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dc.contributor.advisorSmith, Arnold L.eng
dc.contributor.authorTsao, David L.eng
dc.date.issued2004eng
dc.date.submitted2004 Falleng
dc.descriptionIncludes bibliographical references.eng
dc.descriptionThesis (M.S.) University of Missouri-Columbia 2004.eng
dc.descriptionThe entire dissertation/thesis text is included in the research.pdf file; the official abstract appears in the short.pdf file (which also appears in the research.pdf); a non-technical general description, or public abstract, appears in the public.pdf file.eng
dc.description"December, 2004"eng
dc.descriptionDissertations, Academic -- University of Missouri--Columbia -- microbiology (Medicine).eng
dc.description.abstract[ACCESS RESTRICTED TO THE UNIVERSITY OF MISSOURI AT AUTHOR'S REQUEST.] Since the introduction of Haemophilus influenzae b polysaccharide-protein conjugate vaccines, the incidence of invasive H. influenzae disease dramatically decreased. Currently, invasive disease is caused by other capsular serotypes or strains lacking genes for capsule synthesis, and therefore nontypeable (NTHi). A common feature of invasive H. influenzae is the ability to replicate in human blood, due to resistance to the bactericidal acitivity of serum. Seeking to understand the mechanism of serum-resistance in an invasive NTHi (strain R2866) we studied the strains recovered from the blood of five-day-old rats. We hypothesized that there would be increased virulence and acentuated resistance to normal human serum (NHS) in passaged isolates. We found that the rat passaged strain caused more deaths in the infant rat model, invaded Chang cells better but became more susceptible to the bactericidal action of NHS. This phenotypic shift was associated with modification of the lipooligosaccharide (LOS): more gal-B(1-4)gln epitope was exposed, while less gal-a-(1-3) gal was reactive with the monoclonal antibody. GeneScan® analysis of tetrameric repeats in the R2866 and the passaged strain indicated that expression of a LOS glycosyltransferase was OFF in the rat isolates. We conclude that animal passage of an invasive NTHi selects for increased animal virulence through expression of alternative LOS structures.eng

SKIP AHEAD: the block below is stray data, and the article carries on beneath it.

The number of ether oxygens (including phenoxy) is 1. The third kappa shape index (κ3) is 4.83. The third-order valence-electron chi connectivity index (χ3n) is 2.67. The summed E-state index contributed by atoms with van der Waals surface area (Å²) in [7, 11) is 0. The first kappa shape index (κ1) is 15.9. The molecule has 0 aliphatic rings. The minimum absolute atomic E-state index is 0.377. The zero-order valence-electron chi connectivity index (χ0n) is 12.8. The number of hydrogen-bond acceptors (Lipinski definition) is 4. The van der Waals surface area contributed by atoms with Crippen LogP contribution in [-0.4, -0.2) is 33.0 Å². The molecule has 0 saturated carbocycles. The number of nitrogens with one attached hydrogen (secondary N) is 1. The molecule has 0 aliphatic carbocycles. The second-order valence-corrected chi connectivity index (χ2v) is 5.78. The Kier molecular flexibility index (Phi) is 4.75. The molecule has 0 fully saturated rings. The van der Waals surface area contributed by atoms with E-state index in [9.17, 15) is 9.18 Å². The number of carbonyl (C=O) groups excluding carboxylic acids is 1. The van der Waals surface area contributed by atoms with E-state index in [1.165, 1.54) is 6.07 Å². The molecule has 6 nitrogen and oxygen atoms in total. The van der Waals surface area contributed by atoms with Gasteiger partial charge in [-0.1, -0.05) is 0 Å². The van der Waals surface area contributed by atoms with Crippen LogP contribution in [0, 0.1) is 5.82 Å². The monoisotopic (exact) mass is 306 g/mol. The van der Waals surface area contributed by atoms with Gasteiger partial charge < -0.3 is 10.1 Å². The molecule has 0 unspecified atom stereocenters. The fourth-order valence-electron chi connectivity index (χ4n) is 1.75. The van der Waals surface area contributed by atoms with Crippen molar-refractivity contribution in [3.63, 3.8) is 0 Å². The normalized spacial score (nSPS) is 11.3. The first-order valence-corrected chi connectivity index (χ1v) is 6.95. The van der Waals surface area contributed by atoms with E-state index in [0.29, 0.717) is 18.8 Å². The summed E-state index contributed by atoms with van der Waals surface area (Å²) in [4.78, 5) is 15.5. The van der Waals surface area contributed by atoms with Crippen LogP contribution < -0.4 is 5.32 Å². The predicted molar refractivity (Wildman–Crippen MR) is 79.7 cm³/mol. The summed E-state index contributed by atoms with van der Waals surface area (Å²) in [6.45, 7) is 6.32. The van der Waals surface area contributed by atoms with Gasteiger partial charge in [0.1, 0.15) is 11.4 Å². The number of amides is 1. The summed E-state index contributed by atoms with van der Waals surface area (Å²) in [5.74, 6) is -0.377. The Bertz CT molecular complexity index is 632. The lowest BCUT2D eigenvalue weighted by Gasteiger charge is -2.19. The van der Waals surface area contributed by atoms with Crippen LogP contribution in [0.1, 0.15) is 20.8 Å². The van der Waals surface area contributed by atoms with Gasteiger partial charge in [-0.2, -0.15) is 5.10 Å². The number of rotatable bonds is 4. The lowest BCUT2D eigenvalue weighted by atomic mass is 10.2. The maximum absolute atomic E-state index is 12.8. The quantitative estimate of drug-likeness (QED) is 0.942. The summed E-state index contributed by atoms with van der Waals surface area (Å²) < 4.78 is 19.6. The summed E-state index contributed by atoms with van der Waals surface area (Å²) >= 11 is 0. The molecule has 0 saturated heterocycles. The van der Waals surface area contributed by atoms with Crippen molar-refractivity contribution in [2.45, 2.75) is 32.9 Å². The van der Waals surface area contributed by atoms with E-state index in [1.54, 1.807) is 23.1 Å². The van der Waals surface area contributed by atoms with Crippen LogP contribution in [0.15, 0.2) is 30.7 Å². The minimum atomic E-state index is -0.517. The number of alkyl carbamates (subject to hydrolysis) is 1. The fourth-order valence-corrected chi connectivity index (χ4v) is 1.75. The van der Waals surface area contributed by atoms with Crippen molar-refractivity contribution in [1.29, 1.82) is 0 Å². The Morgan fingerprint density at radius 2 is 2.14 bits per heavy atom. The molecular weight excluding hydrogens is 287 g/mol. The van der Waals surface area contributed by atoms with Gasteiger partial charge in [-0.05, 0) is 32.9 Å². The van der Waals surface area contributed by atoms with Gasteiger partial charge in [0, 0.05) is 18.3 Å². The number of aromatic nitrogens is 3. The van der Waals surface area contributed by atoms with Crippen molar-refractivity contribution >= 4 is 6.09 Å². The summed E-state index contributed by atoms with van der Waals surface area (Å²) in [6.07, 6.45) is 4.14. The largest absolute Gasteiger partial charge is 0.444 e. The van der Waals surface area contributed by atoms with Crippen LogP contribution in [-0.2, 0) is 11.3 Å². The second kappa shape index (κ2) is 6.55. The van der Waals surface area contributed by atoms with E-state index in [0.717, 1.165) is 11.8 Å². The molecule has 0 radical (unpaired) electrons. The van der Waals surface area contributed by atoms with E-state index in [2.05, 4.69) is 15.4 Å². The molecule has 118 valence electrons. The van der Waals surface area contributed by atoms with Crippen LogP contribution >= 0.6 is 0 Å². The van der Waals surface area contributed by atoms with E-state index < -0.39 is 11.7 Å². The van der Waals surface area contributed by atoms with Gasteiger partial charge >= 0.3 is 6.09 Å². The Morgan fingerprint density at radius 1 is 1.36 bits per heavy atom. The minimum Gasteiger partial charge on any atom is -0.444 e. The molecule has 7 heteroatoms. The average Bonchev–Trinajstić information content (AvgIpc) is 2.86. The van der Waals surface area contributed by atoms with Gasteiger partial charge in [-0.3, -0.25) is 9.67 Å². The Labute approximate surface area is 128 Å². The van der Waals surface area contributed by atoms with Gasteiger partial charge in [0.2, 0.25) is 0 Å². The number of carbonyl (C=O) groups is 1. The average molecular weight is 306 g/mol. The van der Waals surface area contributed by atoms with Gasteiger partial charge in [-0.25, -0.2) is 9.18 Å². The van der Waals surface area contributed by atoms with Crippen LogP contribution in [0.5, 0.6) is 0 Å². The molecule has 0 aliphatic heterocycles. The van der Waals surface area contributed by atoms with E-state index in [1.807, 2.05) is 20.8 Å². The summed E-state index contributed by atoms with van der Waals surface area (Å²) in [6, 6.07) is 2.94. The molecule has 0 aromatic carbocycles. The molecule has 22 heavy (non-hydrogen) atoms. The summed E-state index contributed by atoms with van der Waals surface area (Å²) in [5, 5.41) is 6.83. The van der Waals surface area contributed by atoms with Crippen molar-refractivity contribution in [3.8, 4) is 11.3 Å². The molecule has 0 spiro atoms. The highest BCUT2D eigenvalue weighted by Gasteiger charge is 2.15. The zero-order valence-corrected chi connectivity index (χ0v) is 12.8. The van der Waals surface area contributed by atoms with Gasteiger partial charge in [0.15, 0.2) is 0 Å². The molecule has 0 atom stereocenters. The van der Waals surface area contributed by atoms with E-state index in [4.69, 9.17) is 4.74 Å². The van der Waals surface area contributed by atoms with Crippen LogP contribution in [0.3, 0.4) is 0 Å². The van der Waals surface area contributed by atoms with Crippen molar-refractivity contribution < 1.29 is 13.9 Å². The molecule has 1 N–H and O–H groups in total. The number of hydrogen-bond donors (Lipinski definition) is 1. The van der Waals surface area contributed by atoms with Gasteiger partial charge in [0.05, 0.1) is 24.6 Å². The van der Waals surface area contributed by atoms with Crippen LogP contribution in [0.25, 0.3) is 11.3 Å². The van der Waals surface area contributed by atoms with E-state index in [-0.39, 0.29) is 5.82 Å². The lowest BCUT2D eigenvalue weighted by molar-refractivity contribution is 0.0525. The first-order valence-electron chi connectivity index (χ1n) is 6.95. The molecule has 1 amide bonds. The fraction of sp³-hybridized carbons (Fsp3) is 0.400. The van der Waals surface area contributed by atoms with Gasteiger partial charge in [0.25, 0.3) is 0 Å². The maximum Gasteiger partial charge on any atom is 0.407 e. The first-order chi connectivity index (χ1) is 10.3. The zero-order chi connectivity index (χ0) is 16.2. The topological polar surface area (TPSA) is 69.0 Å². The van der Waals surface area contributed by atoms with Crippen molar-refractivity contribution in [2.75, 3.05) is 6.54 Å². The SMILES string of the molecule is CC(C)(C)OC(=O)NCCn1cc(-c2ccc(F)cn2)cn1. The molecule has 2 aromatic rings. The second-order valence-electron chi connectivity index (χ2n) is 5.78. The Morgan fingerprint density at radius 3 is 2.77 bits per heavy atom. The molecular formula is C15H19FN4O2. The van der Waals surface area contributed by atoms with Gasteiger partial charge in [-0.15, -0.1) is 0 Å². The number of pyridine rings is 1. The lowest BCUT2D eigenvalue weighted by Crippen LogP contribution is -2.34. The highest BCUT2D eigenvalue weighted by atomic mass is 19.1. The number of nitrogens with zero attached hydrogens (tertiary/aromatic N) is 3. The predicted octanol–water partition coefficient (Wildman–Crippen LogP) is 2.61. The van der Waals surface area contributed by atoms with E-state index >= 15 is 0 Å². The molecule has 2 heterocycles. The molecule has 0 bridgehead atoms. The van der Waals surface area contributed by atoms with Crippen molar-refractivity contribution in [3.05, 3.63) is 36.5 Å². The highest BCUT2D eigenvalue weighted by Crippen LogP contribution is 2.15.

dc.identifier.merlinb55150445eng
dc.identifier.urihttp://hdl.handle.net/10355/5808
dc.languageEnglisheng
dc.publisherUniversity of Missouri--Columbiaeng
dc.relation.ispartofcollectionUniversity of Missouri--Columbia. Graduate School. Theses and Dissertationseng
dc.rightsAccess is limited to the campuses of the University of Missouri.eng
dc.subject.meshLipopolysaccharides -- chemistryeng
dc.subject.meshHaemophilus influenzae -- drug effectseng
dc.subject.meshVirulenceeng
dc.subject.meshDrug Resistance, Microbialeng
dc.subject.meshModels, Animaleng
dc.subject.meshHaemophilus Infections -- microbiologyeng
dc.subject.meshHaemophilus Vaccines -- immunologyeng
dc.titleSerum resistance of an invasive nontypeable H. influenzaeeng
dc.typeThesiseng
thesis.degree.disciplineMicrobiology (Medicine) (MU)eng
thesis.degree.grantorUniversity of Missouri--Columbiaeng
thesis.degree.levelMasterseng
thesis.degree.nameM.S.eng


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